Henry David Thoreau
There are a finite number of hours in each our days. Are we spending those hours doing the work that needs be done or are we spending them focused on becoming “successful.” Success is a result, not a destination. I’ve made plenty of mistakes in life by focusing on the end result and not the hard work that was right in front of me. The good news is that you can fix that today, and everyday you go off course, by asking yourself this question:
“Am I working on what needs to be done, or am I working on what I want because of what I’ll get?” Be honest with yourself. If you are I have found that things will reframe themselves pretty quickly.
“Therefore do not worry about tomorrow, for tomorrow will worry about itself. Each day has enough trouble of its own.”
One day at a time. Focus on his kingdom and righteousness first. That is the message Jesus was sharing in this verse during his Sermon on the Mount. I think it is worth reading the entire passage that leads into this verse to better understand the context of this specific verse.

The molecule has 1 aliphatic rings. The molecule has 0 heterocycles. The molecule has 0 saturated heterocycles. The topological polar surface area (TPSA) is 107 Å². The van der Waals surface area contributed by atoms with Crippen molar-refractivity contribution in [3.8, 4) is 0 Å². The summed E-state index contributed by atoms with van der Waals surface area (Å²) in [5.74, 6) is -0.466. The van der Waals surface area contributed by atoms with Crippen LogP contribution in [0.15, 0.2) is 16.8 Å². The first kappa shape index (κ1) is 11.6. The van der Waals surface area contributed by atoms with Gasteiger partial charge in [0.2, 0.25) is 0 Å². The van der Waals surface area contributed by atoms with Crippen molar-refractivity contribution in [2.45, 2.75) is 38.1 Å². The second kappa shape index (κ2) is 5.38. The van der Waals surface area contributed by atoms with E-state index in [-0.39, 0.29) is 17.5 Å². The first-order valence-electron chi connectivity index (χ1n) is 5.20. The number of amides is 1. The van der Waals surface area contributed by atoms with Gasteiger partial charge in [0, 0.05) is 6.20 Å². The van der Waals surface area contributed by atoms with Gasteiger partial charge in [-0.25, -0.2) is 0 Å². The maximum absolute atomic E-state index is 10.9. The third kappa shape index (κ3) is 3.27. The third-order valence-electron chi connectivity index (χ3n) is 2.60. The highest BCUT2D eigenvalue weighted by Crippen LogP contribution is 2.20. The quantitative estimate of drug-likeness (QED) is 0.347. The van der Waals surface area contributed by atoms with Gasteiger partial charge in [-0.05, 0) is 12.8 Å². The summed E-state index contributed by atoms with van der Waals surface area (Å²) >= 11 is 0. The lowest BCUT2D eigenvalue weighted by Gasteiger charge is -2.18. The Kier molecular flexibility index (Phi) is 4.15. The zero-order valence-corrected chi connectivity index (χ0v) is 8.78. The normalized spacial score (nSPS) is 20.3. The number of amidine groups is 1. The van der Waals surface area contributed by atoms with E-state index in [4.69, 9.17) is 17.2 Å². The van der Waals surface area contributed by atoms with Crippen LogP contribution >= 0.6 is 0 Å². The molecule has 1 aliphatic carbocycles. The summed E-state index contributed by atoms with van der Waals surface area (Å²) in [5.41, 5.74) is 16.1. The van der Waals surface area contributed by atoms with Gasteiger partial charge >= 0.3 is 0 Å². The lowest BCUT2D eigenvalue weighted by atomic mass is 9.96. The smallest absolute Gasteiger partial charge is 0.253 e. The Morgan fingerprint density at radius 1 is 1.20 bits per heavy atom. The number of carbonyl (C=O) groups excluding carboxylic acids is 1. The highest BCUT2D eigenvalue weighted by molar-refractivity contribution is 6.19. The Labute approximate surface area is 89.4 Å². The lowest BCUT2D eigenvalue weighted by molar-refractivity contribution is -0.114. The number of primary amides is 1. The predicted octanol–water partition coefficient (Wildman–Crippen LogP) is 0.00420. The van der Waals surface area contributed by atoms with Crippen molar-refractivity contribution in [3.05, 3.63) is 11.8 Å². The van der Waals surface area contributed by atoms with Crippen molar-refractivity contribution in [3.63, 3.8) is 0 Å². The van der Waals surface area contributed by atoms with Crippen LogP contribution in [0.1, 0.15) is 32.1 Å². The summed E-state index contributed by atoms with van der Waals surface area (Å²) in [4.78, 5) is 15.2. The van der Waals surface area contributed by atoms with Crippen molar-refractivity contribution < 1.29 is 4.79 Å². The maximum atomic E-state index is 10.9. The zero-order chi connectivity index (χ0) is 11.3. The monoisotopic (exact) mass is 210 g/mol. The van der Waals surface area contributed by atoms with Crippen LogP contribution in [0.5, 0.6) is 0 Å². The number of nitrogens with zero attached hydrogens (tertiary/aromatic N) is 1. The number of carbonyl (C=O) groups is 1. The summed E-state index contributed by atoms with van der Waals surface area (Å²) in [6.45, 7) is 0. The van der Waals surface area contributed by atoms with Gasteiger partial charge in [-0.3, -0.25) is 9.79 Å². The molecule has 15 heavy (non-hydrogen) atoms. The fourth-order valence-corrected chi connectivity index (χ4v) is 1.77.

“Therefore I tell you, do not worry about your life, what you will eat or drink; or about your body, what you will wear. Is not life more than food, and the body more than clothes? Look at the birds of the air; they do not sow or reap or store away in barns, and yet your heavenly Father feeds them. Are you not much more valuable than they? Can any one of you by worrying add a single hour to your life ? “And why do you worry about clothes? See how the flowers of the field grow. They do not labor or spin. Yet I tell you that not even Solomon in all his splendor was dressed like one of these. If that is how God clothes the grass of the field, which is here today and tomorrow is thrown into the fire, will he not much more clothe you—you of little faith? So do not worry, saying, ‘What shall we eat?’ or ‘What shall we drink?’ or ‘What shall we wear?’ For the pagans run after all these things, and your heavenly Father knows that you need them. But seek first his kingdom and his righteousness, and all these things will be given to you as well. Therefore do not worry about tomorrow, for tomorrow will worry about itself. Each day has enough trouble of its own.”Matthew 6:25-34